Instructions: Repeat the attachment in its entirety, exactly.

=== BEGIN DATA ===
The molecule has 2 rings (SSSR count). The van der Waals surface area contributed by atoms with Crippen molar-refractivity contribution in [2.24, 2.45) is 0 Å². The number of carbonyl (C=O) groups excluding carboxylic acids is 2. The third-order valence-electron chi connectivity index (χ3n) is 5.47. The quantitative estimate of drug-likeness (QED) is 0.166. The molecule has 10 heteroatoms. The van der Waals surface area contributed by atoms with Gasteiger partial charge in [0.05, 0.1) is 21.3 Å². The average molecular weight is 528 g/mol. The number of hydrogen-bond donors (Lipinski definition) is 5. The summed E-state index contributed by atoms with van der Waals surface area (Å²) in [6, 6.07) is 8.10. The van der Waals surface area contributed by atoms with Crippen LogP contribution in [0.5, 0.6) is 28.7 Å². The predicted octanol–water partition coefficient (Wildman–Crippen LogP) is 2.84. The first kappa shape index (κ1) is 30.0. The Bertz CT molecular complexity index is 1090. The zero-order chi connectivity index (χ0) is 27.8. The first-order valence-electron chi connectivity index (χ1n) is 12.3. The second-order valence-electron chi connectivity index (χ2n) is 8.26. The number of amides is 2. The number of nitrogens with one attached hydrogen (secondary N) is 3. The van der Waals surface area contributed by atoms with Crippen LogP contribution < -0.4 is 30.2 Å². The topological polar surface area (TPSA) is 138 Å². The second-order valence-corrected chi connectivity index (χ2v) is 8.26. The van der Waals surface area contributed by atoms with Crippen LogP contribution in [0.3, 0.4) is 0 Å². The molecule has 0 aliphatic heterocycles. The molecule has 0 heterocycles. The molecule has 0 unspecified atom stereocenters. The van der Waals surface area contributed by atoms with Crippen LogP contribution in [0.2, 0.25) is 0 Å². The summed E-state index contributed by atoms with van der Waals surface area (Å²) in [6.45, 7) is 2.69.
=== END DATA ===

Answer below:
The molecule has 2 rings (SSSR count). The van der Waals surface area contributed by atoms with Crippen molar-refractivity contribution in [2.24, 2.45) is 0 Å². The number of carbonyl (C=O) groups excluding carboxylic acids is 2. The third-order valence-electron chi connectivity index (χ3n) is 5.47. The quantitative estimate of drug-likeness (QED) is 0.166. The molecule has 10 heteroatoms. The van der Waals surface area contributed by atoms with Gasteiger partial charge in [0.05, 0.1) is 21.3 Å². The average molecular weight is 528 g/mol. The number of hydrogen-bond donors (Lipinski definition) is 5. The summed E-state index contributed by atoms with van der Waals surface area (Å²) in [6, 6.07) is 8.10. The van der Waals surface area contributed by atoms with Crippen LogP contribution in [0.5, 0.6) is 28.7 Å². The predicted octanol–water partition coefficient (Wildman–Crippen LogP) is 2.84. The first kappa shape index (κ1) is 30.0. The Bertz CT molecular complexity index is 1090. The zero-order chi connectivity index (χ0) is 27.8. The first-order valence-electron chi connectivity index (χ1n) is 12.3. The second-order valence-electron chi connectivity index (χ2n) is 8.26. The number of amides is 2. The number of nitrogens with one attached hydrogen (secondary N) is 3. The van der Waals surface area contributed by atoms with Crippen LogP contribution < -0.4 is 30.2 Å². The topological polar surface area (TPSA) is 138 Å². The second-order valence-corrected chi connectivity index (χ2v) is 8.26. The van der Waals surface area contributed by atoms with Crippen LogP contribution in [0.3, 0.4) is 0 Å². The molecule has 0 aliphatic heterocycles. The molecule has 0 heterocycles. The molecule has 0 unspecified atom stereocenters. The van der Waals surface area contributed by atoms with Crippen LogP contribution in [0.2, 0.25) is 0 Å². The summed E-state index contributed by atoms with van der Waals surface area (Å²) in [6.45, 7) is 2.69.